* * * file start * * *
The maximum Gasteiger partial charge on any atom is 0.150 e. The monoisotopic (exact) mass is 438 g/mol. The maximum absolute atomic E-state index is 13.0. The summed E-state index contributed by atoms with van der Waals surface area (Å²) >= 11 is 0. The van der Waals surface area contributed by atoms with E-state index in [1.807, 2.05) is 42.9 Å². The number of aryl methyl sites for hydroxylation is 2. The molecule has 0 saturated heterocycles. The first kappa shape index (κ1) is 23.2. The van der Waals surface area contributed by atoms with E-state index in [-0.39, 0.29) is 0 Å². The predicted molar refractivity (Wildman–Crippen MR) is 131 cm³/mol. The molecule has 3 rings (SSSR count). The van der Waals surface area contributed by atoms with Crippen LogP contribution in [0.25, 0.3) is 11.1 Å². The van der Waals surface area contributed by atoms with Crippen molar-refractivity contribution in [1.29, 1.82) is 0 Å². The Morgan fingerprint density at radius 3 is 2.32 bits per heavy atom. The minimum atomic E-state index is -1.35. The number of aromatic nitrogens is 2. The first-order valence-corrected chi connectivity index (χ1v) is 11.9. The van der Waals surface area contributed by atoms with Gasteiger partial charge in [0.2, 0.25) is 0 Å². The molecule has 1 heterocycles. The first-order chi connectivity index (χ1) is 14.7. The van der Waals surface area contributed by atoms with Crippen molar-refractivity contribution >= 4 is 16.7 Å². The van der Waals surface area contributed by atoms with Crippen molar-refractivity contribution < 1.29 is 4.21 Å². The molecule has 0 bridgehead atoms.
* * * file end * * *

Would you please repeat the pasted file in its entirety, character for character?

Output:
The maximum Gasteiger partial charge on any atom is 0.150 e. The monoisotopic (exact) mass is 438 g/mol. The maximum absolute atomic E-state index is 13.0. The summed E-state index contributed by atoms with van der Waals surface area (Å²) >= 11 is 0. The van der Waals surface area contributed by atoms with E-state index in [1.807, 2.05) is 42.9 Å². The number of aryl methyl sites for hydroxylation is 2. The molecule has 0 saturated heterocycles. The first kappa shape index (κ1) is 23.2. The van der Waals surface area contributed by atoms with E-state index in [-0.39, 0.29) is 0 Å². The predicted molar refractivity (Wildman–Crippen MR) is 131 cm³/mol. The molecule has 3 rings (SSSR count). The van der Waals surface area contributed by atoms with Crippen LogP contribution in [0.25, 0.3) is 11.1 Å². The van der Waals surface area contributed by atoms with Crippen molar-refractivity contribution in [1.29, 1.82) is 0 Å². The Morgan fingerprint density at radius 3 is 2.32 bits per heavy atom. The minimum atomic E-state index is -1.35. The number of aromatic nitrogens is 2. The first-order valence-corrected chi connectivity index (χ1v) is 11.9. The van der Waals surface area contributed by atoms with Gasteiger partial charge in [0.2, 0.25) is 0 Å². The molecule has 1 heterocycles. The first-order chi connectivity index (χ1) is 14.7. The van der Waals surface area contributed by atoms with Crippen molar-refractivity contribution >= 4 is 16.7 Å². The van der Waals surface area contributed by atoms with Crippen molar-refractivity contribution < 1.29 is 4.21 Å². The molecule has 0 bridgehead atoms.